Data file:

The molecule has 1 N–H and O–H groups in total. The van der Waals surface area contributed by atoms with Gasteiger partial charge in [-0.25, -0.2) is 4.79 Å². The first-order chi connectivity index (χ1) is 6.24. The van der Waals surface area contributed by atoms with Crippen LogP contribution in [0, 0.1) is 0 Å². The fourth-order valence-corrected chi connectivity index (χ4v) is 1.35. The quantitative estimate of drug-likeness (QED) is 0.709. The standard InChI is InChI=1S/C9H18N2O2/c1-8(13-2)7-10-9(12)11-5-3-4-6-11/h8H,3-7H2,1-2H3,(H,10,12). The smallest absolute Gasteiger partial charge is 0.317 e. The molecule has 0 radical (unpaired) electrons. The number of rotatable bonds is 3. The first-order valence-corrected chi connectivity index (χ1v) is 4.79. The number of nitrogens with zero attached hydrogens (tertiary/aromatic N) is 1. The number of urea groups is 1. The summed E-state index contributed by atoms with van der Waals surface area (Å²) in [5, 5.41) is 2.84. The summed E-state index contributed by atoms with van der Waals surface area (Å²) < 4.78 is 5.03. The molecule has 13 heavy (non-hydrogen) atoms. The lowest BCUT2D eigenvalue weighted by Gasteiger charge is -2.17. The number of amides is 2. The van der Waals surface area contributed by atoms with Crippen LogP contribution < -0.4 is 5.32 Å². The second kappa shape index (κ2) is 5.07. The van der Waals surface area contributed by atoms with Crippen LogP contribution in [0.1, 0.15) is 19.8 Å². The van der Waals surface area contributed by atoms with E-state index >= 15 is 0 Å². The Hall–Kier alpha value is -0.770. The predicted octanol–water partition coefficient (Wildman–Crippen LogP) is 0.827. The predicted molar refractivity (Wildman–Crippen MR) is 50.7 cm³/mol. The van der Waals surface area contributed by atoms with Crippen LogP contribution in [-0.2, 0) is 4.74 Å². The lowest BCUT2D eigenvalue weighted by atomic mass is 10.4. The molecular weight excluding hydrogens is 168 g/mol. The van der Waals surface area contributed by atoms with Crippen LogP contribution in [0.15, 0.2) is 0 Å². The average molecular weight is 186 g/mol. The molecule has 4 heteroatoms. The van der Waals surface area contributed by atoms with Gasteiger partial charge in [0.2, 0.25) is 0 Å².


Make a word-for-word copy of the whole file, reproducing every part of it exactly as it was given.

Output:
The molecule has 1 N–H and O–H groups in total. The van der Waals surface area contributed by atoms with Gasteiger partial charge in [-0.25, -0.2) is 4.79 Å². The first-order chi connectivity index (χ1) is 6.24. The van der Waals surface area contributed by atoms with Crippen LogP contribution in [0, 0.1) is 0 Å². The fourth-order valence-corrected chi connectivity index (χ4v) is 1.35. The quantitative estimate of drug-likeness (QED) is 0.709. The standard InChI is InChI=1S/C9H18N2O2/c1-8(13-2)7-10-9(12)11-5-3-4-6-11/h8H,3-7H2,1-2H3,(H,10,12). The smallest absolute Gasteiger partial charge is 0.317 e. The molecule has 0 radical (unpaired) electrons. The number of rotatable bonds is 3. The first-order valence-corrected chi connectivity index (χ1v) is 4.79. The number of nitrogens with zero attached hydrogens (tertiary/aromatic N) is 1. The number of urea groups is 1. The summed E-state index contributed by atoms with van der Waals surface area (Å²) in [5, 5.41) is 2.84. The summed E-state index contributed by atoms with van der Waals surface area (Å²) < 4.78 is 5.03. The molecule has 13 heavy (non-hydrogen) atoms. The lowest BCUT2D eigenvalue weighted by Gasteiger charge is -2.17. The number of amides is 2. The van der Waals surface area contributed by atoms with Crippen LogP contribution < -0.4 is 5.32 Å². The second kappa shape index (κ2) is 5.07. The van der Waals surface area contributed by atoms with Crippen LogP contribution in [0.1, 0.15) is 19.8 Å². The van der Waals surface area contributed by atoms with E-state index >= 15 is 0 Å². The Hall–Kier alpha value is -0.770. The predicted octanol–water partition coefficient (Wildman–Crippen LogP) is 0.827. The predicted molar refractivity (Wildman–Crippen MR) is 50.7 cm³/mol. The van der Waals surface area contributed by atoms with Crippen LogP contribution in [-0.2, 0) is 4.74 Å². The lowest BCUT2D eigenvalue weighted by atomic mass is 10.4. The molecular weight excluding hydrogens is 168 g/mol. The van der Waals surface area contributed by atoms with Crippen LogP contribution in [0.15, 0.2) is 0 Å². The average molecular weight is 186 g/mol. The molecule has 4 heteroatoms. The van der Waals surface area contributed by atoms with Gasteiger partial charge in [0.2, 0.25) is 0 Å².